This was truly an amazing looking spider. I am glad to know what it really is.
It does look like a crab.
Thanks again.
John

Letter 3 – Crab Spider

 

Not Miss Scarlett, Hiding in the Drapery…
Location: Coryell County, Central Texas
October 27, 2010 8:55 pm
… but perhaps Mr. Marbled Orb Weaver, hiding in the roses. I’ve been looking for the mister for two years; we see the missus often, she’s quite the show-off. Are these marbled orb weavers?
Signature: Ellen

Crab Spider

Dear Ellen,
You have two different species of spiders and we are posting your awesome images of a Crab Spider, but not the Orbweaver.  Crab Spiders look like and move like crabs, but they also wait on blossoms to pounce upon nectaring insects, so they are also called Flower Spiders.  We are having a problem identifying your species on BugGuide, but it does seem to resemble this unidentified individual from Florida posted on BugGuide.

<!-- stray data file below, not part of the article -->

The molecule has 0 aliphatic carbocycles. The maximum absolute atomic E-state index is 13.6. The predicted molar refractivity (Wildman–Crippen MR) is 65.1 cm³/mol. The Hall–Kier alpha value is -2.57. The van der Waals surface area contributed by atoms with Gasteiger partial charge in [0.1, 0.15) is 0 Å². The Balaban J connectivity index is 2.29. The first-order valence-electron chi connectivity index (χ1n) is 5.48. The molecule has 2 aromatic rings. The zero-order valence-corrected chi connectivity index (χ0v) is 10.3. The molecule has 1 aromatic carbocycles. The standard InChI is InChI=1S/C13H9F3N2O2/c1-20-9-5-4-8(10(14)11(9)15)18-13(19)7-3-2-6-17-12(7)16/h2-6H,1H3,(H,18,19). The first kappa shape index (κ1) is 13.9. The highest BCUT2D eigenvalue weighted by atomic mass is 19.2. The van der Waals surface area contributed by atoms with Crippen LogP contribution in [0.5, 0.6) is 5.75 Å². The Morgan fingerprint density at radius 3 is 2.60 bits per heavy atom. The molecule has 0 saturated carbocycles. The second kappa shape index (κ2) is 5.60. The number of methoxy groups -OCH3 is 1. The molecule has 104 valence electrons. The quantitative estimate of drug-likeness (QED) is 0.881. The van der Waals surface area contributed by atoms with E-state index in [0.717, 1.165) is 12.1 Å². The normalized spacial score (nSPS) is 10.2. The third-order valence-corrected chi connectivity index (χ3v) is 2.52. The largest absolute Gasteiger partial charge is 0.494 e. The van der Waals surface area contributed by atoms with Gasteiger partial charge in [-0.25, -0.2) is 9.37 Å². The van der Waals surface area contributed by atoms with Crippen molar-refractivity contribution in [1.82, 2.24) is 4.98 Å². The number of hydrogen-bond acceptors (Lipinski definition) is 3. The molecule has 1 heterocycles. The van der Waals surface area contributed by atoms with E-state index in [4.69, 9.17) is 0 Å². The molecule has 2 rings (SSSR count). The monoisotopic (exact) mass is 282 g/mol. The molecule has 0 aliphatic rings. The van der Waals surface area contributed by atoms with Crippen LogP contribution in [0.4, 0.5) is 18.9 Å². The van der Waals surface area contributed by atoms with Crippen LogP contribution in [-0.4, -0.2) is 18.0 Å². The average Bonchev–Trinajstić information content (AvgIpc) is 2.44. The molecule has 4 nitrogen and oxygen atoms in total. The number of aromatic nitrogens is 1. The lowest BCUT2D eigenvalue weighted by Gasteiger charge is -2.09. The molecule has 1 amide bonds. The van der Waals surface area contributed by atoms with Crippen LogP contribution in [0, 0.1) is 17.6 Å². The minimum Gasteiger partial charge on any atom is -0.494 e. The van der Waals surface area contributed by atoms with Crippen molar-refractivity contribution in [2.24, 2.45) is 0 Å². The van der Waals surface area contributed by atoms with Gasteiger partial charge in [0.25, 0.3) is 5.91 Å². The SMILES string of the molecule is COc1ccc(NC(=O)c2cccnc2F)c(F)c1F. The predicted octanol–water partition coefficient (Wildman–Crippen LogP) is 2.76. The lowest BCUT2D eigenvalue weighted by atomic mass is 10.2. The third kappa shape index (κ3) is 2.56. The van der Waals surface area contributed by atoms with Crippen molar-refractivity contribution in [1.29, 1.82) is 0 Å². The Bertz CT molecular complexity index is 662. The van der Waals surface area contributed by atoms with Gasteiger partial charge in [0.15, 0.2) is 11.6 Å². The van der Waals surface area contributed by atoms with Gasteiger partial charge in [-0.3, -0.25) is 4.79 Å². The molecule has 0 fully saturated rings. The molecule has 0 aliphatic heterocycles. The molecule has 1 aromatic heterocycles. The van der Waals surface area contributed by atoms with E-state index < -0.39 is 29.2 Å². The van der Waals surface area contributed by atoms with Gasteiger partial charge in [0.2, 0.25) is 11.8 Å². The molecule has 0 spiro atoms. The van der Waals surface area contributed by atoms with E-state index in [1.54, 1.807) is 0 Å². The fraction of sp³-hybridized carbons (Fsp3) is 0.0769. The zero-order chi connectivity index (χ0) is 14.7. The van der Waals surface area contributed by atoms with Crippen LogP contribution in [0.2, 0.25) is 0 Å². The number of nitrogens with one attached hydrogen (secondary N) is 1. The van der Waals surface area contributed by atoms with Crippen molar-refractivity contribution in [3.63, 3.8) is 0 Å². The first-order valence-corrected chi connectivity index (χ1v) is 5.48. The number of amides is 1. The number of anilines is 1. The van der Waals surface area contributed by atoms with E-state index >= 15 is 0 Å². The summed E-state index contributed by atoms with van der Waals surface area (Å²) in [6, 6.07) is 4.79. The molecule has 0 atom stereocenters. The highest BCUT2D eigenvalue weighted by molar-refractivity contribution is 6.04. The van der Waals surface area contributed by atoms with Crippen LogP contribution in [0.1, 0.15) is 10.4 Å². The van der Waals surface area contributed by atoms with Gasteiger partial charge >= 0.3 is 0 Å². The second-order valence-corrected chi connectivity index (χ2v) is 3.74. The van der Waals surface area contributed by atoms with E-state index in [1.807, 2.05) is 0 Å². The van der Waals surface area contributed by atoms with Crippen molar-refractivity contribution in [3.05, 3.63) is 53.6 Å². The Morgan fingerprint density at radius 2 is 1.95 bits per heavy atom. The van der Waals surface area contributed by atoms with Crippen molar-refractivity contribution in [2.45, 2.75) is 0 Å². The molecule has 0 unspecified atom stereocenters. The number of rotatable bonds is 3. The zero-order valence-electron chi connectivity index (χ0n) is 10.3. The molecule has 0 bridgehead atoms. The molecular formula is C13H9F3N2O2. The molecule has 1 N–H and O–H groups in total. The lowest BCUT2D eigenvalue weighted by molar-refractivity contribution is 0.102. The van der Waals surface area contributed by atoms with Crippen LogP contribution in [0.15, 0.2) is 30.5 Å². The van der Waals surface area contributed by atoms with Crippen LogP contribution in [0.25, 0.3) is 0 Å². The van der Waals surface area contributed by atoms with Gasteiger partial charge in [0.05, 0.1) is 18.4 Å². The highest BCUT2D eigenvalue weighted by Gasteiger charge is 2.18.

Crab Spider

Letter 4 – Crab Spider

 

Acting Crabby!!

Crab Spider

Acting Crabby!!
Location: Mid-Missouri
October 28, 2010 9:36 am
I found this green crab spider in a section of my yard that has a lot of insect activity. I have no doubts that this crab ended up with a nice meal. When I noticed her she was being pretty active which made it difficult to get any good images, but she did stop for a few brief moments. There was one time when I got a little too close that she made a move for me (for my camera actually), but overall, she was more than accommodating at ME being the pest.